Your health:

Happy Winter Solstice

Stacey Collins
The full lunar eclipse yesterday on the 21st December was definitely worth celebrating as it also coincided with the Winter Solstice for the first time in 372 years, and that means an extra few minutes of daylight each evening… Here’s to a dramatically improved social life.

Known as the shortest day of the year where the sun appears for the least amount of time, the Winter Solstice is celebrated by many world religions as the rebirth of the seasons. It is a time of festivals, holidays and pagan rituals including dancing and chanting around the ‘Giants’ Ring, also known as Stonehenge, by druids, witches and revellers alike.

If you fancied revelling at this spectacle, do not be dismayed. Although the shortest day often falls on the 21st December, the first day of winter is being marked today because the modern calendar does not correspond with the solar year. What’s a little frostbite when you get to see Arthur Pendragon, self-declared reincarnation of the King Arthur (and ex head of biker gang Saddletramps), or the Stag Lord, Taloch, who aptly wears antlers on his head?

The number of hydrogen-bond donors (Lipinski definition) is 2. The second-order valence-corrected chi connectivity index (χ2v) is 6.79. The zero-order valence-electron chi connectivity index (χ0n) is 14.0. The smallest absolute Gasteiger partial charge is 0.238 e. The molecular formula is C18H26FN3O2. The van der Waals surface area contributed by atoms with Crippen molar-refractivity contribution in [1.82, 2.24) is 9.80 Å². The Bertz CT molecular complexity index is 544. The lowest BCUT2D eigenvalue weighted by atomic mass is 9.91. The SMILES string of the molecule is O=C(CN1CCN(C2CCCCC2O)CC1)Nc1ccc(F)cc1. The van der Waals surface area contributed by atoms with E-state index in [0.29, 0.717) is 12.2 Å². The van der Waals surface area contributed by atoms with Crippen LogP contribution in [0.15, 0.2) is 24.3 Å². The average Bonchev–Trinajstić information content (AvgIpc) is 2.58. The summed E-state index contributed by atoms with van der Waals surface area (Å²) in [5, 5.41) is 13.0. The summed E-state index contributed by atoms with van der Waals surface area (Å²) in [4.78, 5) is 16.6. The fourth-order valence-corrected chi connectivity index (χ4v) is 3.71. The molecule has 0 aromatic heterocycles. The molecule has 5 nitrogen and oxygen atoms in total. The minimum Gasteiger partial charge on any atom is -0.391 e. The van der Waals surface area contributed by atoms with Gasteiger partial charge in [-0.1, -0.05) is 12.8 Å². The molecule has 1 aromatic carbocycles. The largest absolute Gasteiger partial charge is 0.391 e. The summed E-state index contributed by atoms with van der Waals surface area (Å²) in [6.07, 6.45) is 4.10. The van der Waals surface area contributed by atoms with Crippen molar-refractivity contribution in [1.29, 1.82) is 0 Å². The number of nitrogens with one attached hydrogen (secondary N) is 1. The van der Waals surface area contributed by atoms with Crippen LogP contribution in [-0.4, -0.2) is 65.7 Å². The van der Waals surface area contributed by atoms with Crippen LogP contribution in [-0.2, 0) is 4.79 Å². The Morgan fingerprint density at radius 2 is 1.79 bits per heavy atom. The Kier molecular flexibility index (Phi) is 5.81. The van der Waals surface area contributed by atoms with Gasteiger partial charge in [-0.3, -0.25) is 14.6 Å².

If you missed the total lunar eclipse (which would not have been difficult with our current snowglobe-esque conditions), you will have to wait until 15th June 2011 which is when it is next predicted that the sun, Earth and moon will align casting a red shadow over the moon.

So start planning what you’re going to do with the extra daylight time before the sun sets girls…we have a whole six extra seconds of daylight tomorrow. I think that should be enough time for that extra glass of wine before bed.

Information about the eclipse on January 4th

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